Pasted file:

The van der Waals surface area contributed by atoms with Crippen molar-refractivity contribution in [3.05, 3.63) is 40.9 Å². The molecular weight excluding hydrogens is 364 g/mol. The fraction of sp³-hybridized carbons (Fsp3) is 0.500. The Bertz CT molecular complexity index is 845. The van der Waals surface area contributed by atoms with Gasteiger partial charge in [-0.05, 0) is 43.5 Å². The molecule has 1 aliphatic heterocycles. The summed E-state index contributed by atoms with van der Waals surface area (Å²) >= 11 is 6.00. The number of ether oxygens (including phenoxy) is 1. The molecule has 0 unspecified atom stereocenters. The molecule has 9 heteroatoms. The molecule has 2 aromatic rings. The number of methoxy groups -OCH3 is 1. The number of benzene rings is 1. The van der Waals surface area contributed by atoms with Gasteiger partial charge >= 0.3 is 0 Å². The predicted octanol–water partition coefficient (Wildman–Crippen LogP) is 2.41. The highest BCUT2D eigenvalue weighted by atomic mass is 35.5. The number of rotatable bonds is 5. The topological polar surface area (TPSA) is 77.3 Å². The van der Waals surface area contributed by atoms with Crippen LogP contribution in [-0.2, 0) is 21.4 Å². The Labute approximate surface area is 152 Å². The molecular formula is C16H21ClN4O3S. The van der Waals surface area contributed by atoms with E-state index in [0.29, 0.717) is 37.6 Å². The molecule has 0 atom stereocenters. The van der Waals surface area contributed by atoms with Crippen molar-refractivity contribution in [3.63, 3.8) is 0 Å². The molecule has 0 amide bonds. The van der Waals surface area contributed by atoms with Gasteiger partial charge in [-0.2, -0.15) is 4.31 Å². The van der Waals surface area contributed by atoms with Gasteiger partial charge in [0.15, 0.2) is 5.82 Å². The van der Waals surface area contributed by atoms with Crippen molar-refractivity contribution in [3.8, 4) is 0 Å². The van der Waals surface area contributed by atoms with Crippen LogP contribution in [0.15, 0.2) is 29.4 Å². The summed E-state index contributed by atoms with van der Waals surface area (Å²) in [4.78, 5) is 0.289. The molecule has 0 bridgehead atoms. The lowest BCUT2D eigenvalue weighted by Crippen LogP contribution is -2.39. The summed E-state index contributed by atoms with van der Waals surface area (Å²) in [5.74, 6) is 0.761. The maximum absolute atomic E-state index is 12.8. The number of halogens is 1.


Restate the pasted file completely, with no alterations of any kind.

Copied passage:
The van der Waals surface area contributed by atoms with Crippen molar-refractivity contribution in [3.05, 3.63) is 40.9 Å². The molecular weight excluding hydrogens is 364 g/mol. The fraction of sp³-hybridized carbons (Fsp3) is 0.500. The Bertz CT molecular complexity index is 845. The van der Waals surface area contributed by atoms with Gasteiger partial charge in [-0.05, 0) is 43.5 Å². The molecule has 1 aliphatic heterocycles. The summed E-state index contributed by atoms with van der Waals surface area (Å²) >= 11 is 6.00. The number of ether oxygens (including phenoxy) is 1. The molecule has 0 unspecified atom stereocenters. The molecule has 9 heteroatoms. The molecule has 2 aromatic rings. The number of methoxy groups -OCH3 is 1. The number of benzene rings is 1. The van der Waals surface area contributed by atoms with Gasteiger partial charge >= 0.3 is 0 Å². The predicted octanol–water partition coefficient (Wildman–Crippen LogP) is 2.41. The highest BCUT2D eigenvalue weighted by atomic mass is 35.5. The number of rotatable bonds is 5. The topological polar surface area (TPSA) is 77.3 Å². The van der Waals surface area contributed by atoms with Crippen LogP contribution in [-0.2, 0) is 21.4 Å². The Labute approximate surface area is 152 Å². The molecular formula is C16H21ClN4O3S. The van der Waals surface area contributed by atoms with E-state index in [0.29, 0.717) is 37.6 Å². The molecule has 0 atom stereocenters. The van der Waals surface area contributed by atoms with Crippen molar-refractivity contribution in [3.63, 3.8) is 0 Å². The molecule has 0 amide bonds. The van der Waals surface area contributed by atoms with Gasteiger partial charge in [-0.2, -0.15) is 4.31 Å². The van der Waals surface area contributed by atoms with Gasteiger partial charge in [0.15, 0.2) is 5.82 Å². The van der Waals surface area contributed by atoms with Crippen molar-refractivity contribution in [3.8, 4) is 0 Å². The van der Waals surface area contributed by atoms with Crippen LogP contribution in [0.15, 0.2) is 29.4 Å². The summed E-state index contributed by atoms with van der Waals surface area (Å²) in [4.78, 5) is 0.289. The molecule has 0 bridgehead atoms. The lowest BCUT2D eigenvalue weighted by Crippen LogP contribution is -2.39. The summed E-state index contributed by atoms with van der Waals surface area (Å²) in [5.74, 6) is 0.761. The maximum absolute atomic E-state index is 12.8. The number of halogens is 1.